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Row as councillor claims oversight group being ‘bypassed’ by rival panel

PUBLISHED: 10:25 02 July 2020 | UPDATED: 10:25 02 July 2020

A row over claims scrutiny was being bypassed broke out at a Norfolk council meeting, after members objected to an informal panel assessing housing policies. Photo: Chris Bishop

A row over claims scrutiny was being bypassed broke out at a Norfolk council meeting, after members objected to an informal panel assessing housing policies. Photo: Chris Bishop

Archant

A row over claims scrutiny was being “bypassed” broke out at a Norfolk council meeting, after members objected to an informal panel assessing housing policies.

It came as one councillor defended the role of the scrutiny committee in ensuring residents received the best possible services.

During a meeting of Broadland Council’s oversight and scrutiny committee, held on Tuesday, June 23, councillors were debating topics for future meetings when it emerged that several housing policies were being discussed at an by a joint working party set up with South Norfolk Council.

Ken Kelly, Conservative member for Taverham South, said issues of housing allocation policy and affordable housing provision were being discussed by the panel.

And monitoring officer Emma Hodds said: “It is a cross-party group set up - it’s not making any decisions but it’s looking at the policies we’ve got.

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“It would be good to see what comes out of that working group to steer what scrutiny focuses on.”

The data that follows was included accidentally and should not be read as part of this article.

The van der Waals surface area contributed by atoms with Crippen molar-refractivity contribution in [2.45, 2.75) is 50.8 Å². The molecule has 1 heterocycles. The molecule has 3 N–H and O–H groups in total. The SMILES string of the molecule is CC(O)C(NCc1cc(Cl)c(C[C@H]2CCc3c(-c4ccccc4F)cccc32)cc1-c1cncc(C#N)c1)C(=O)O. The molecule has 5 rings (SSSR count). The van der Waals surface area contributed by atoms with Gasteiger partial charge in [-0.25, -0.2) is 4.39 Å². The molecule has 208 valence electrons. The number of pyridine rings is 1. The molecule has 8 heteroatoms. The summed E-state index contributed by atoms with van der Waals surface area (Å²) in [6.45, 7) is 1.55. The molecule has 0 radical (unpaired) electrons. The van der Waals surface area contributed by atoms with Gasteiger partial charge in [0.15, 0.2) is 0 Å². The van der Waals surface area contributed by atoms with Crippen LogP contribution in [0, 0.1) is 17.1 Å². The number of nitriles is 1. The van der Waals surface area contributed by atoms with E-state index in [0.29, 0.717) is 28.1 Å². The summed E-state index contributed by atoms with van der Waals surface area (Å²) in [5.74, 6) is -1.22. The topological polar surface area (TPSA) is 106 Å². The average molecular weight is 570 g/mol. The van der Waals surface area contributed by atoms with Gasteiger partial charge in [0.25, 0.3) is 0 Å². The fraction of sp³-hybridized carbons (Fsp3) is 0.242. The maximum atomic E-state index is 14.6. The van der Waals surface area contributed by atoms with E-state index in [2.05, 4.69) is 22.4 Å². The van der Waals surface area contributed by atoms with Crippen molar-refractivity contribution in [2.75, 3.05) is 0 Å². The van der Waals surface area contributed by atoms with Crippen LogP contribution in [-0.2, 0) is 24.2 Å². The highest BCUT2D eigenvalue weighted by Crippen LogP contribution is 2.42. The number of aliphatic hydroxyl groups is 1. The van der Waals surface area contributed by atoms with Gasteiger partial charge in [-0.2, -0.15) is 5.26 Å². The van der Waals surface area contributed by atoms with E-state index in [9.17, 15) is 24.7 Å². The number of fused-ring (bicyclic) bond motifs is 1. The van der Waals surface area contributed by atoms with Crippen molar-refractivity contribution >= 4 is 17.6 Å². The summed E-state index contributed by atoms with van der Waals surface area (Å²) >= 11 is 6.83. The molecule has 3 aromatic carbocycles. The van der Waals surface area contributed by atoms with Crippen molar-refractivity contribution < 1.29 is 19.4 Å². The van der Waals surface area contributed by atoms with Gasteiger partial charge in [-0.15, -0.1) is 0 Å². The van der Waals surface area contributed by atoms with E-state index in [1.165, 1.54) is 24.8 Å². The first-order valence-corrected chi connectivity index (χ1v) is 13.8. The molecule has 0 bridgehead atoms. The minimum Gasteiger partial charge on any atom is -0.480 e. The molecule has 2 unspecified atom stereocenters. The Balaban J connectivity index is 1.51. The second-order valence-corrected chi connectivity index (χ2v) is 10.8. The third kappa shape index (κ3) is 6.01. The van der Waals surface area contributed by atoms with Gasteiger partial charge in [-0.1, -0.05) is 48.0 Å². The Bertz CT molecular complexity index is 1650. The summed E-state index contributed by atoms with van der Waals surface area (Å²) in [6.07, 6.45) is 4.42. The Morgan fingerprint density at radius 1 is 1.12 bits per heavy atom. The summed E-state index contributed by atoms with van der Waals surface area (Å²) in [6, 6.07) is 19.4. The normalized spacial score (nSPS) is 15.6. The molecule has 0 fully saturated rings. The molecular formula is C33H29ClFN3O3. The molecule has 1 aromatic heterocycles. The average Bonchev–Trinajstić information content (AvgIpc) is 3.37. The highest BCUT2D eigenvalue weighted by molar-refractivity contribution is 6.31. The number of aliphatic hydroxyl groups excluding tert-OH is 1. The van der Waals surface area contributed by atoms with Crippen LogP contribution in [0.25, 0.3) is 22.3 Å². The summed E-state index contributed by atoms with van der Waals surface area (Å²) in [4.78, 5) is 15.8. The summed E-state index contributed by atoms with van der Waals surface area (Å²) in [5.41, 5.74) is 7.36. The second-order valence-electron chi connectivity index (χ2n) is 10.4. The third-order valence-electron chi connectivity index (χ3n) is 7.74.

But scrutiny chairman Steve Riley asked when the joint panel was publicised.

And Tony Adams, Conservative member for Taverham North, said: “I’m quite concerned about this - to me this seems to bypass this scrutiny committee. If there is a need for such a panel it should be drawn from this committee and South Norfolk scrutiny.”

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Ms Hodds said: “I think we’re using quite dangerous language here when we need to be careful.”

She said she would find out how the panel was formed and report back to the committee.

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It came as earlier in the meeting another councillor spoke out in defence of the role of the scrutiny committee, during a discussion on the annual report to the council.

The report described the role of scrutiny “in an age of austerity” as being a valued element of local democracy “only ” by supporting more cost-effective services.

Liberal Democrat councillor for Aylsham, Sue Catchpole, said: “The paragraph on page 19 I read with horror, I have to say.

“I’m sorry, I’m not doing this just to make sure everything is financially efficient - I’m doing this to make sure that residents get the best services they can.”

But Peter Bulman, Conservative councillor for Great Witchingham, said he was “entirely comfortable” with the wording on efficiencies.

The committee agreed to alter the wording to remove the word “only” but keep the reference to cost-effective services.

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